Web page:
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The cult of the freebie-addicted

Dlamini is a writer, critic, traveller and portrait photographer. He also has a day job, sort of. His portraits of writers have been published in many top literary publications, but he mostly makes his living as Chairman of the Chillibush Group of Companies, which deals in the dark arts of advertising, public relations and event management. In 2007 Dlamini was the recipient of the South African Literary Awards' Literary Journalism prize. He regularly reviews books, especially from Southern Africa, and presents the The Victor Dlamini Literary Podcast. Recent columns:

When did it become a status symbol to spend more time and money hunting down a complimentary ticket than it would cost to just buy the thing?

The strange thing about freeloaders is that they aren’t hard up; those addicted to freebies are usually middle-class professionals. I have come to realise that for many of them it is not about the money, but rather a matter of personal pride to get something for free. Then they can boast about how well-connected they are to receive these freebies. And I don’t mean that they accept the odd gift here and there, with which there is nothing wrong. These are people who have positioned themselves at the front of the queue for anything they can get.

The determined freeloaders start sniffing around for free tickets as soon as they hear that their favourite star is coming into town to perform. Instead of picking up their wallets, they pick up the phone and call all their contacts till they land what is euphemistically called a “comp ticket”. You would think they’d be grateful to receive a free ticket at all, but that isn’t enough. They will go on to beg, cajole and smooth-talk their way to a ticket for their partner, and where they can push their luck, tickets for the rest of their entourage.

In this company the more you can get for free, the more exalted your status. It is telling that often, in their frenzy to receive a free ticket, freeloaders are willing to spend even more than the value of the comp just so they can boast that they were “invited”. I once saw a guy driving from Pretoria to Johannesburg to pick up a R20 comp ticket for a soccer match. He just had to get his fix, even it meant he had to drive more than a 100 kilometers for it.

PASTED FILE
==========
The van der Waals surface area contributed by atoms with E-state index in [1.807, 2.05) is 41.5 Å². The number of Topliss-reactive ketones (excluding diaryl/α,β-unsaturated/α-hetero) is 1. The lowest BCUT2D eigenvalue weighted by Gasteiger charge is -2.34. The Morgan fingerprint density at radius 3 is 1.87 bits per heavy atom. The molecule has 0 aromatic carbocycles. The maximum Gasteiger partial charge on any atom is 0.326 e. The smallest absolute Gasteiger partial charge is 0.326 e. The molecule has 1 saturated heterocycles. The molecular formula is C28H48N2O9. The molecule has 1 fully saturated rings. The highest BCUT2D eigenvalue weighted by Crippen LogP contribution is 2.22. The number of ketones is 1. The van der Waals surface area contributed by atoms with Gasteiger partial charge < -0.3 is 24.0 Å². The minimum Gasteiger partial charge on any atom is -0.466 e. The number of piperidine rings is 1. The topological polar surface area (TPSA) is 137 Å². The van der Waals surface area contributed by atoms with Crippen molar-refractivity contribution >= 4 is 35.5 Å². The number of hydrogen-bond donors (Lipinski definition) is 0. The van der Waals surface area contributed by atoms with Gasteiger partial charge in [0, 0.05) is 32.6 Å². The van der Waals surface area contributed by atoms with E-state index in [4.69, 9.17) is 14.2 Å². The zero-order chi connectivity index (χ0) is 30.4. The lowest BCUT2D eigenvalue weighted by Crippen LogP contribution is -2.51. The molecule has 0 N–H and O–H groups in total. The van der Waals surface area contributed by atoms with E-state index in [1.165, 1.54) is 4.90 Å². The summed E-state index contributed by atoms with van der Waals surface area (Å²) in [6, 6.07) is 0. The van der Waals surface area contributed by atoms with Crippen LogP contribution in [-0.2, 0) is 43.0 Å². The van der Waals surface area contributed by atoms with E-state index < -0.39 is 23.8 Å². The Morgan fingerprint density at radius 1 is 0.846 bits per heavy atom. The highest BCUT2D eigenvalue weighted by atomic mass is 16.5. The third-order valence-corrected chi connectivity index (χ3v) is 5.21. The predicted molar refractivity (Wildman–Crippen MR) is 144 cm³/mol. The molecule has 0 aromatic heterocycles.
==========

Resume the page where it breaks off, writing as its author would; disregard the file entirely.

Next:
It is also telling that a freeloader who misses out on an available freebie will feel almost cheated. I have been phoned I don’t know how many times by freeloaders asking if I’m going to a game between Pirates and Chiefs. When I say no, they push ahead regardless and ask if I happen to know where tickets can be found. I always ask: “Have you tried Computicket?” They just laugh.

I am constantly amazed by the expectation of freeloaders to be seen at all the best events without ever forking out a cent of their own money. If they are invited to a fashion show or a music concert on a freebie ticket, they still expect to get the best seats in the house. Modesty and gratitude are not traits that you can accuse them of.

It seems that once the freebie bug has bitten them, it is nearly impossible to cure them of this ill. Once hooked these freeloaders need a bigger dose of freebies to satisfy their yearning. And this is not the kind of parasitic behavior we want to encourage. We often hear artists complaining that music piracy is killing their industry, but I sometimes wonder if the culture of freebies does not feed this disregard for the value of what artists produce. It’s been shown time and again that once people receive something for free they are not willing to pay for it the next time around. Those companies that dangle freebies in front of their ‘stakeholders’ should consider the long term consequences of their actions.

It is strange that as a society we have created a class of beggars to masquerade as the cream of our society when we should be encouraging them to pay their way like everyone else. I say let’s call them out and rid ourselves of this despicable social scourge.


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